Saturday, March 29, 2014

Obamacare Updates - March 29 , 2014 --Maryland to dump its ObamaCare exchange , 125 million down the proverbial drain...... 6 Big Unanswered Questions About Obamacare .......Enrollment data - unknown presently and will remain that way for awhile...... meanwhile the uninsured largely plan to stay that way - and the primary reason for Obamacare was what again ?

Maryland to dump its ObamaCare exchange


If you like your exchange … you can keep your exchange? And if you don‘t like your state ObamaCare exchange — because it hasn’t functioned properly in six months despite endless promises that Maryland would fix it — you don’t have to keep your exchange. The state will finally throw in the towel on its $125 million web portal, and will replace it with a copy of Connecticut’s:
Maryland officials are set to replace the state’s online health-insurance exchange with technology from Connecticut’s insurance marketplace, according to two people familiar with the decision, an acknowledgment that a system that has cost at least $125.5 million is broken beyond repair.
The board of the Maryland exchange plans to vote on the change Tuesday, the day after the end of the first enrollment period for the state’s residents under the 2010 Affordable Care Act. …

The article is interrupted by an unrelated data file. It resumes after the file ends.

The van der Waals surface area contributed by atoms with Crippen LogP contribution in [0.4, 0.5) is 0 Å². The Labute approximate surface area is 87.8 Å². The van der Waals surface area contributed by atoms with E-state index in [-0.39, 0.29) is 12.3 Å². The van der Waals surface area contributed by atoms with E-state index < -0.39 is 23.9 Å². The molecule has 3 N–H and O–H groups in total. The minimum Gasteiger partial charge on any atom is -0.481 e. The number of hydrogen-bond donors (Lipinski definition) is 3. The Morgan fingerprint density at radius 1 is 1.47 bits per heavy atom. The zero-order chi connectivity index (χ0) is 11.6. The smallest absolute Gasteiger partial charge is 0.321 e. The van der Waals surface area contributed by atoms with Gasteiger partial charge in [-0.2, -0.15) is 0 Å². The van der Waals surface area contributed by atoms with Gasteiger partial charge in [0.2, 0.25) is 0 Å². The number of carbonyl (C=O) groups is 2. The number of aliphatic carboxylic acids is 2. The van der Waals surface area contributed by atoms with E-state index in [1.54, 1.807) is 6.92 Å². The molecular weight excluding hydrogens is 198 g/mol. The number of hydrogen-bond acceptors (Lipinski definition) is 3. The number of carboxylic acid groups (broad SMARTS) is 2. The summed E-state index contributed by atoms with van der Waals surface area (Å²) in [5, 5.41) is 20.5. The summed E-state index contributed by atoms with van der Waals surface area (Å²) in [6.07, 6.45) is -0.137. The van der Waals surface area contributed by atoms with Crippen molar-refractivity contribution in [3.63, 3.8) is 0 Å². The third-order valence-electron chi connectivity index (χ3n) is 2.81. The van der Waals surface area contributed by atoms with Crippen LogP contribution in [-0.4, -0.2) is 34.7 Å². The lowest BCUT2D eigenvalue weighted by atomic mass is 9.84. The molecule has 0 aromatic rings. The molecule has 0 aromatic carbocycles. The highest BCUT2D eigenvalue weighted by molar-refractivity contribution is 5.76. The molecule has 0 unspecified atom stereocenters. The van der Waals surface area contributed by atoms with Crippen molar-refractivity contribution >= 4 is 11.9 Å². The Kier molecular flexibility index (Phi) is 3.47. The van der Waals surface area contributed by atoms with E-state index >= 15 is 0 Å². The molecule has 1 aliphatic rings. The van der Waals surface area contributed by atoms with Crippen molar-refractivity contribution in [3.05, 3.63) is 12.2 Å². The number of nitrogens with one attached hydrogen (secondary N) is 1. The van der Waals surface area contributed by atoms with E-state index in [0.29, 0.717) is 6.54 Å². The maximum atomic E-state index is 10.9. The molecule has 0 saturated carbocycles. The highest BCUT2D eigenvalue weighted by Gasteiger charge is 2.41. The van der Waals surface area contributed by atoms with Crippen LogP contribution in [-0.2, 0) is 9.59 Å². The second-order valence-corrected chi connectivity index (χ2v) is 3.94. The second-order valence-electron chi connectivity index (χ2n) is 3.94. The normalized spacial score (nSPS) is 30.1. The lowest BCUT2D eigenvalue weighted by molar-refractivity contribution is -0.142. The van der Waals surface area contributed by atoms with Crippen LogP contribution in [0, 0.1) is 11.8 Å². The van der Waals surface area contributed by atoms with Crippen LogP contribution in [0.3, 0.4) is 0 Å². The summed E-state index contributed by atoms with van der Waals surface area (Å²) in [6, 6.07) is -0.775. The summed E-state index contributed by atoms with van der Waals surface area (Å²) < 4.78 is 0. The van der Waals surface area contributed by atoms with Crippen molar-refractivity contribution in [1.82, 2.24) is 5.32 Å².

It was not immediately clear how much more money Maryland may have to invest to get a fully functioning system, according to the two individuals, who spoke on the condition of anonymity because they were not authorized to discuss the changes.
How much more money will Maryland taxpayers have to cough up? Well, let’s take a look at results first. Maryland spent $125.5 million on the existing exchange. That was supposed to enroll 150,000 people by Monday’s deadline. They just recently cut their goal in half to 75,000, but the Washington Post reports that fewer than 50,000 have enrolled in private plans through the exchange, as of today. It’s not clear, though, that the Post confirmed these as actual enrollments where a premium has been paid, or just sign-ups to private plans without confirmation of actual enrollment. Given the way the media has reported on the government figures, it’s presumably the latter.
With those results in mind, one might imagine that it will take several hundred million dollars in order to salvage the database from this system while buying another system entirely from Deloitte, who built the Connecticut system. Of course, most of the original exchange database software and hardware can simply be converted to the new system to save taxpayers significant start-up costs, right? Wrong: